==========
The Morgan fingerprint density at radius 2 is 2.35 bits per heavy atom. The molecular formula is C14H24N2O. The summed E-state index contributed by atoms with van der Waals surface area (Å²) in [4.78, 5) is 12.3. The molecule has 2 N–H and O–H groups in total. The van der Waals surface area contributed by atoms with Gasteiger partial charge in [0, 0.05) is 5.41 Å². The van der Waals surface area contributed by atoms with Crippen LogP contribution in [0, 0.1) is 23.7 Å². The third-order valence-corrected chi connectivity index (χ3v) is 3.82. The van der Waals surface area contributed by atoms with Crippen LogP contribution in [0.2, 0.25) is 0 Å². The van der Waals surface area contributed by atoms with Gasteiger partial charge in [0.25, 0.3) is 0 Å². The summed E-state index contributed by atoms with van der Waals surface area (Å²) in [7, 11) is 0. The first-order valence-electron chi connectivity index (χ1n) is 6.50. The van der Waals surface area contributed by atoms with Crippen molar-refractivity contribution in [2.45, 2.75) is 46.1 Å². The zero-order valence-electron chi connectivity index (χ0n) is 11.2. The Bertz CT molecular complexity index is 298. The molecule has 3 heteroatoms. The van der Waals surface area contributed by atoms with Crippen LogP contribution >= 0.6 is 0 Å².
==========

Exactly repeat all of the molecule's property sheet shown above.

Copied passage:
The Morgan fingerprint density at radius 2 is 2.35 bits per heavy atom. The molecular formula is C14H24N2O. The summed E-state index contributed by atoms with van der Waals surface area (Å²) in [4.78, 5) is 12.3. The molecule has 2 N–H and O–H groups in total. The van der Waals surface area contributed by atoms with Gasteiger partial charge in [0, 0.05) is 5.41 Å². The van der Waals surface area contributed by atoms with Crippen LogP contribution in [0, 0.1) is 23.7 Å². The third-order valence-corrected chi connectivity index (χ3v) is 3.82. The van der Waals surface area contributed by atoms with Crippen LogP contribution in [0.2, 0.25) is 0 Å². The van der Waals surface area contributed by atoms with Gasteiger partial charge in [0.25, 0.3) is 0 Å². The summed E-state index contributed by atoms with van der Waals surface area (Å²) in [7, 11) is 0. The first-order valence-electron chi connectivity index (χ1n) is 6.50. The van der Waals surface area contributed by atoms with Crippen molar-refractivity contribution in [2.45, 2.75) is 46.1 Å². The zero-order valence-electron chi connectivity index (χ0n) is 11.2. The Bertz CT molecular complexity index is 298. The molecule has 3 heteroatoms. The van der Waals surface area contributed by atoms with Crippen LogP contribution >= 0.6 is 0 Å².